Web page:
Health officials track COVID-19 patients showing no symptoms

Officials say 412 employees at a Missouri pork-processing plant have been diagnosed with coronavirus — though all are asymptomatic, or show no signs of the illness.

Triumph Foods, in St. Joseph, begun to implement companywide testing of its asymptomatic employees in late April, amid news of several large meat-processing facilities across the nation being forced to temporarily close due to COVID-19 outbreaks, or staffing shortages created by the pandemic.

Triumph Foods did not provide information on how many employees with symptoms have tested positive,  though the CEO of the company estimated 90 percent asymptomatic in a video posted Sunday.

"We're seeing a really interesting array of presentations -- from no symptoms at all to people dying of overwhelming pneumonia and sorts of things in between," says Dr. David Aronoff, Director of Infectious Diseases at Vanderbilt University Medical Center.

Aronoff said those who tested positive but showed no symptoms could still get sick.

"They’re in a window where they test positive, they’re shedding virus and they are infected but they haven’t developed symptoms and maybe they will."

Or, experts say, they won't recognize the symptoms as those of coronavirus.

"If we're only asking about fever, cough, shortness of breath, then we are missing a big fraction of people who have other symptoms," explains Dr. Nicole Iovine, Hospital Epidemiologist in Chief at the University of Florida.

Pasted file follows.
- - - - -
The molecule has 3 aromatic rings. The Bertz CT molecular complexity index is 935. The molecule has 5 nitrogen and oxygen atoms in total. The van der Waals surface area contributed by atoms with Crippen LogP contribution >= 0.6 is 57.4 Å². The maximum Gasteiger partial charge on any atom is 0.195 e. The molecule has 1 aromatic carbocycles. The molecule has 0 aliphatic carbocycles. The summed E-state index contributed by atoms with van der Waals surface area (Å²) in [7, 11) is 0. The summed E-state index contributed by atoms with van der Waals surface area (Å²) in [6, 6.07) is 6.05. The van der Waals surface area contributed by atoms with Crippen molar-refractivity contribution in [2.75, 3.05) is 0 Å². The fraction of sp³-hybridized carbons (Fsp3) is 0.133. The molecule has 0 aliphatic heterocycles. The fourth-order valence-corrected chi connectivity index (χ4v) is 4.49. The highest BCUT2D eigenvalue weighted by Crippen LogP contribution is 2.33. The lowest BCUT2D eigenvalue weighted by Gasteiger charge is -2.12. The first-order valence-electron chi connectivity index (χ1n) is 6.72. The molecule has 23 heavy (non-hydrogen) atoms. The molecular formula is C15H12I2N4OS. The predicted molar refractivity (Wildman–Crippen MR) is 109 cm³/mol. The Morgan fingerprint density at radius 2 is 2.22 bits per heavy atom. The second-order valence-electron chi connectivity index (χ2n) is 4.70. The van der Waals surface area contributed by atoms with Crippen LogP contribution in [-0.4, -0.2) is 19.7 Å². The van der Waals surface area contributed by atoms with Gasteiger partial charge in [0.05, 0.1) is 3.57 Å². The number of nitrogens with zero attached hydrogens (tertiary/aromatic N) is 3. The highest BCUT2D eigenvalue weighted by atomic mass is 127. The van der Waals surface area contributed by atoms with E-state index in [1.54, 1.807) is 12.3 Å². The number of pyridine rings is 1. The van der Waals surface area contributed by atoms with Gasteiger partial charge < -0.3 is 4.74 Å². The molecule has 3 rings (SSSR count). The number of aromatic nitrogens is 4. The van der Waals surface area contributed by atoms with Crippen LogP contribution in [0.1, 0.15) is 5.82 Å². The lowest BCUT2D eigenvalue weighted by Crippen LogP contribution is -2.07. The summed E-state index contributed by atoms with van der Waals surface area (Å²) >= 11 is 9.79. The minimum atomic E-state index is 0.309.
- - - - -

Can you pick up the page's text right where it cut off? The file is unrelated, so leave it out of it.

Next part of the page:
In Orange County, officials say about 10 percent of the people who tested positive for CO ID-19 didn’t show any symptoms. Dr. Nicole Iovine says their numbers have been even lower.

"We have found in the order 2 or 3 % in the group we’ve looked at -- with no symptoms -- are testing positive.

But what about all the people who have not been tested?  Many communities now ramping up antibody testing, which could give a clearer picture of who has already had the virus but didn’t know it at the time.

"One of the important goals of public health is to understand the size and scope of a pandemic like this," says Dr. David Aronoff. "If were going to base policies like opening stores again, or getting crowds together at sporting events those sorts of really would be helpful to know the behavior of the infection."